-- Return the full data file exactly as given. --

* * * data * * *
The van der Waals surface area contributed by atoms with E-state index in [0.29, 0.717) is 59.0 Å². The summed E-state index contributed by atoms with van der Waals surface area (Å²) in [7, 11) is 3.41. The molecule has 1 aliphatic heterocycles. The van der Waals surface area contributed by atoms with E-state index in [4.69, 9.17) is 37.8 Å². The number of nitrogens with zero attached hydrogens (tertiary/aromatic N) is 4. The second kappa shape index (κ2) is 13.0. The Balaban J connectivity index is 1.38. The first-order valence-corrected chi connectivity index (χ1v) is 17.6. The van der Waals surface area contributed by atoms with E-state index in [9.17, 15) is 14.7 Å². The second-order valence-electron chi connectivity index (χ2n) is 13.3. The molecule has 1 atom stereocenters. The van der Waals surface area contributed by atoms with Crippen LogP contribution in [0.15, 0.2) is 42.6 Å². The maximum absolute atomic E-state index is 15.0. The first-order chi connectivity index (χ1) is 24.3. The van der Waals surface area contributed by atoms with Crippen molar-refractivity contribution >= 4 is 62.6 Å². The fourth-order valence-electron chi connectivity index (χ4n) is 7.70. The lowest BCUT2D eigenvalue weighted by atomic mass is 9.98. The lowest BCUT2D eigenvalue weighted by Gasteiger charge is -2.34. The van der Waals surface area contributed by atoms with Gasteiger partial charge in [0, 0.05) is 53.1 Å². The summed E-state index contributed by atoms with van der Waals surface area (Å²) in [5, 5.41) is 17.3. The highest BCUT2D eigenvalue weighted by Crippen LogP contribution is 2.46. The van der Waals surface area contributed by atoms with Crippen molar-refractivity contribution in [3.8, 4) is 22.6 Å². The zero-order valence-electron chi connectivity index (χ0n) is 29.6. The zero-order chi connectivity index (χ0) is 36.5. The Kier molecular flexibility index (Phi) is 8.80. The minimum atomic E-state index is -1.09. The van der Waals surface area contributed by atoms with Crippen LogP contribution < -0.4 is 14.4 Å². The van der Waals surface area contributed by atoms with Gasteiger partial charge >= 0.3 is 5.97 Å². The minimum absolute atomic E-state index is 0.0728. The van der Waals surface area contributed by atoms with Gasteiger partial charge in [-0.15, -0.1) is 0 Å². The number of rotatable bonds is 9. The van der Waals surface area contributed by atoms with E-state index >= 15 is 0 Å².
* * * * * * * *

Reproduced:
The van der Waals surface area contributed by atoms with E-state index in [0.29, 0.717) is 59.0 Å². The summed E-state index contributed by atoms with van der Waals surface area (Å²) in [7, 11) is 3.41. The molecule has 1 aliphatic heterocycles. The van der Waals surface area contributed by atoms with E-state index in [4.69, 9.17) is 37.8 Å². The number of nitrogens with zero attached hydrogens (tertiary/aromatic N) is 4. The second kappa shape index (κ2) is 13.0. The Balaban J connectivity index is 1.38. The first-order valence-corrected chi connectivity index (χ1v) is 17.6. The van der Waals surface area contributed by atoms with E-state index in [9.17, 15) is 14.7 Å². The second-order valence-electron chi connectivity index (χ2n) is 13.3. The molecule has 1 atom stereocenters. The van der Waals surface area contributed by atoms with Crippen LogP contribution in [0.15, 0.2) is 42.6 Å². The maximum absolute atomic E-state index is 15.0. The first-order chi connectivity index (χ1) is 24.3. The van der Waals surface area contributed by atoms with Crippen molar-refractivity contribution >= 4 is 62.6 Å². The fourth-order valence-electron chi connectivity index (χ4n) is 7.70. The lowest BCUT2D eigenvalue weighted by atomic mass is 9.98. The lowest BCUT2D eigenvalue weighted by Gasteiger charge is -2.34. The van der Waals surface area contributed by atoms with Gasteiger partial charge in [0, 0.05) is 53.1 Å². The summed E-state index contributed by atoms with van der Waals surface area (Å²) in [5, 5.41) is 17.3. The highest BCUT2D eigenvalue weighted by Crippen LogP contribution is 2.46. The van der Waals surface area contributed by atoms with Crippen molar-refractivity contribution in [3.8, 4) is 22.6 Å². The zero-order valence-electron chi connectivity index (χ0n) is 29.6. The zero-order chi connectivity index (χ0) is 36.5. The Kier molecular flexibility index (Phi) is 8.80. The minimum atomic E-state index is -1.09. The van der Waals surface area contributed by atoms with Crippen LogP contribution < -0.4 is 14.4 Å². The van der Waals surface area contributed by atoms with Gasteiger partial charge >= 0.3 is 5.97 Å². The minimum absolute atomic E-state index is 0.0728. The van der Waals surface area contributed by atoms with Gasteiger partial charge in [-0.15, -0.1) is 0 Å². The number of rotatable bonds is 9. The van der Waals surface area contributed by atoms with E-state index >= 15 is 0 Å².